– The writer is a PhD candidate in political economy at SMC University. [email protected]
Our wizards saw the Brave New World, but none saw coronavirus
Last year in December, Nation Media Group held its first Kusi Ideas Festival in Kigali. The festival tried to peer ahead the next 60 years in Africa.
There were many Brave New World ideas about how that future might look like, and also the perils that progress almost always brings. Needless to say, no one saw Covid-19 coming.
A futurist curtain-raiser in The EastAfrican, titled Africa in 2079, came close to outlining a mirror universe to the one Covid-19 is bequeathing us.
Between London, Zimbabwe, and the corners of Africa where Econet’s fibre optic network reaches, Strive Masiyiwa, founder and chairman of Econet Wireless and former chair of the board of AGRA wrote:
“I recently invested in a tech start-up that has created an Uber-like platform for tractors, enabling farmers to link up with a central database and order a tractor via SMS…freeing the farmer from the drudgery of the hoe. This service is particularly valued by women farmers, enabling them to circumvent social norms that might otherwise hamper their ability to hire a tractor.” From wherever we are hiding from the virus, unable to roam the farm, Uber farming could be the new way a lot of our food is produced.
From Tanzania, Aidan Eyakuze, who is executive director of Twaweza East Africa and has been confined in-country as an elegant prisoner for nearly two years because of his love of inconvenient data, painted an intoxicating but strange utopian-dystopian picture of Africa at the end the century.
By 2079, he foresaw the “vast majority of Africans earn their living through multiple micro-tasking (MMTs) ever since every ”job” was unbundled into its component tasks…leaving only those unbundled micro-tasks needing social intelligence, creativity or dexterity to be done by people. All ”taskers” are always-on private contractors who bid relentlessly for the privilege of tasking.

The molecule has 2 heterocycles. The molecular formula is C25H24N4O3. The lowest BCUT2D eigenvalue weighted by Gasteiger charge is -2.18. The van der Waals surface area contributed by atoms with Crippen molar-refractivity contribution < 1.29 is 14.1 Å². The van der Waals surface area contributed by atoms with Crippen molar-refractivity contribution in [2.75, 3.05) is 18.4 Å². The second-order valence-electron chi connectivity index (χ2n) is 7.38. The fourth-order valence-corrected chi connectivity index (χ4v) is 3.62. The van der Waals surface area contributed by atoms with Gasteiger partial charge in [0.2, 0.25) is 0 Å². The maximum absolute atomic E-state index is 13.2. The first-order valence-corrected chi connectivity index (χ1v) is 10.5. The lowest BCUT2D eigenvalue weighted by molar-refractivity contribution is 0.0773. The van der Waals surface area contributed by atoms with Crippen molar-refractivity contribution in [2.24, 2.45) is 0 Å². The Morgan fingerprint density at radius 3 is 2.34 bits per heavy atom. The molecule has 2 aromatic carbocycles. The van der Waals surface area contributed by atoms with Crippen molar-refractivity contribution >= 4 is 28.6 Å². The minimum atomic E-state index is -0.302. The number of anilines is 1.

Incomes are kept low by the relative scarcity of tasks requiring the human touch.
“The unrelenting competition for tasks is both stressful and socially divisive — you are competing against everyone all the time…even marriages have renewable term limits, ‘in case someone better comes along.’” With work-from-home regimes, the former has come 78 years earlier.
Indeed, even for the latter, more people now probably think being cooped up with the same man or woman in the house “for better, for worse, for richer, for poorer, in sickness and in health, to love and to cherish, till death us do part,” is a very archaic model.
Between Italy and Kenya, the Society for International Development’s Arthur Muliro, peered into a what a truly borderless Africa might look. Among others, his gaze settled on, of all places, Libya.
“Libya…was now welcoming other Africans and allowing them to settle. The peace deal that had come after a decade of civil war was holding and there was new optimism, in part boosted by the arrival and expansion of new migrant groups who had settled there and were helping rebuild their adopted country.”
On a close re-reading, turns out Aidan hinted that Turkey, which jumped in the Libyan fray as the coronavirus made its way out of Wuhan, might have something to do with it.
Stadiums progress welcome – Daily Nation
Last week, the Sports ministry’s top officials, led by Chief Administrative Secretary Hassan Noor Hassan and Principal Secretary Joe Okudo traversed the country to access the ongoing construction of stadiums.
President Uhuru Kenyatta also made an impromptu tour of the Nyayo National Stadium to ensure that all is well besides giving Cabinet Secretary Amina Mohamed full support. That has made sure that renovation works resume at all the stadiums — including Kasarani, Nyayo, Kipchoge Keino, Kamariny and Wote — and that everything is running on schedule.